translation of article about domestic and workplace violence in maquiladoras- CFO

Reflections on domestic and workplace violence that women workers experience in the maquiladoras in the Coahuila border zone

by Maria Elena Martinez, M.Sc. Psychology

Work on gender equality is central to building a human rights culture, to breaking stereotypes, and to reach a healthy and equitable culture.

Framing culture as a cross-functional factor in the dynamics of establishing personal relationships, beliefs, behaviors, and values that each person brings to a relationship serves as a context for the experience presented here. The roots of domestic violence, and thus of workplace violence, are part of our culture and society. Domestic violence has serious effects on women’s entry into the labor market and on their productivity, which is even more important if we consider the generalized violence that affects women from the poorest sectors of the population, in which the need to generate income is vital to family subsistence. This informs the experience and recent observations from my participation in a delegation that allowed me to visit both Austin, Texas (USA), and Piedras Negras, Coahuila, Mexico, a border zone marked by the invasion of giant transnational corporations known as maquiladoras.

Austin Tan Cerca de la Frontera (ACTF) and the Comité Fronterizo de Obreros (CFO), both of which collaborate between the two border zones to benefit maquiladora workers,[1] coordinated and facilitated the trip. These organizations call for consciousness-building and support for and amongst workers and migrants, protecting civil and human rights, and contributing to developing solidarity between zones.

The border zone is remote, forgotten, a place where people arrive and hope to find ways of survival, to be able to work, and to meet their and their family’s basic needs. Due to maquiladoras being strategically built in an area where labor and land acquisition are cheaper, employment opportunities, and proximity to the United States, make it suitable for people to settle in the border zone. Women in the border zone do not have many opportunities to study or continue into the university, and they represent cheap labor for the maquiladoras.

In Allende and Piedras Negras, Coahuila, there is an ecosystem that functions exclusively to produce goods for export. One of these goods is the production of different parts and materials for automobile assembly, of which there are various companies that manage the maquilas in this area. During this assembly work, sexual harassment and abuse occur openly in the work place during work that is shared with people of the opposite sex. As explained by one of the women workers, while they are constructing harnesses, standing, moving around and in vulnerable positions holding the pieces they are assembling, men pass by, brushing their bodies from behind, from the front, and from all sides. Women are unable to defend themselves. If they report this behavior, they run the risk of being discriminated against.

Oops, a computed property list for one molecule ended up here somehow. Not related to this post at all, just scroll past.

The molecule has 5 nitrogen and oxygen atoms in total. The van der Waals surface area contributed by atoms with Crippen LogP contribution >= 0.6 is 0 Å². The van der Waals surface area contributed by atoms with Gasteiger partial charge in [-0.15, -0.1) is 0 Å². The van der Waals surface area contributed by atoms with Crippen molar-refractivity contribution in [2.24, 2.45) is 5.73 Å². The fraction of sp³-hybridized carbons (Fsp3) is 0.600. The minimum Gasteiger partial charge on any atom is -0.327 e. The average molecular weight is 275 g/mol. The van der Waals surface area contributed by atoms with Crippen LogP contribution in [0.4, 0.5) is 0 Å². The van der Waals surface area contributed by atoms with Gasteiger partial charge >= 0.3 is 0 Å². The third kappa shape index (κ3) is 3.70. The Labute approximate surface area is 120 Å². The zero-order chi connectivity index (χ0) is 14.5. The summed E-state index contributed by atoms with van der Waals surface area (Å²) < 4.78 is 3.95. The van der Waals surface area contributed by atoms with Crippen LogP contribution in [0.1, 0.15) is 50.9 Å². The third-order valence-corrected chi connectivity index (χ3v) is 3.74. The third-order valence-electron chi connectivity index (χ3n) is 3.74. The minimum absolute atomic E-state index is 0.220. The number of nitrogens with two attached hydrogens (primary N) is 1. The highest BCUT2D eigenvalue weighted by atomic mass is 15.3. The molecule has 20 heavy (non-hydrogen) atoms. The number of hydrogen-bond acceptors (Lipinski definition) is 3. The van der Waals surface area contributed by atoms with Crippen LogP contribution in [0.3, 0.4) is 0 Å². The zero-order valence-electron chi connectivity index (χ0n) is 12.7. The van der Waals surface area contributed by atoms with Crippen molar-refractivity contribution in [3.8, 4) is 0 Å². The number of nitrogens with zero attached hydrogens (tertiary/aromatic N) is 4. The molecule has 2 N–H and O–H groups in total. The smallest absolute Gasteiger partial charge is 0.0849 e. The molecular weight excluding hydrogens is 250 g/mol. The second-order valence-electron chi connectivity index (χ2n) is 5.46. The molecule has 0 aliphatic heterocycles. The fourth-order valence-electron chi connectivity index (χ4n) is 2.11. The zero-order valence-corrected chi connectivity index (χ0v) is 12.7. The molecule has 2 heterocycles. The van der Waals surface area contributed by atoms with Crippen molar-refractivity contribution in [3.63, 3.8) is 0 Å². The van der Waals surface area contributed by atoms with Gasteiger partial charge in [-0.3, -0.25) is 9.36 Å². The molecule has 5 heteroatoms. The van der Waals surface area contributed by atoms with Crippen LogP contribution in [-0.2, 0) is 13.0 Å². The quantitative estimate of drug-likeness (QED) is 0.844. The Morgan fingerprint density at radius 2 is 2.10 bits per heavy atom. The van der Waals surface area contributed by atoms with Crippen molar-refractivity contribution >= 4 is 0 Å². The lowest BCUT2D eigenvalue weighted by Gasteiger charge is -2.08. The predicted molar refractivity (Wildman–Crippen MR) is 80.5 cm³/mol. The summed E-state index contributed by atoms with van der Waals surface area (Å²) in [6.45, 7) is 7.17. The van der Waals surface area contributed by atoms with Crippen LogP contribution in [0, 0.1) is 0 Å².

These women’s lives happen within these metal structures, where a thousand or more abuses of the most vulnerable people are hidden. Their lives revolve around these maquilas, a large majority of workers’ homes are close to these huge structures. Once more they are being robbed of their resources, their labor in exchange for a few pesos,[2] which are insufficient for their basic needs.

Knowing about human trafficking, which has been considered a form of modern enslavement, it is difficult not to think about the reality of the workers at the border in Mexico as a modern form of enslavement. The difference is that this format, through the factories and the maquiladoras, is a legalized enslavement. Daily, workers are obligated to work long periods, in unhealthy conditions, and under the pressure of meeting a certain quota of product. Since their wages do not cover the costs of their basic needs, the majority of the workers undertake informal business arrangements, such as house cleaning, making and selling meals, and buying and selling various items to increase their income and be able to cover their expenses.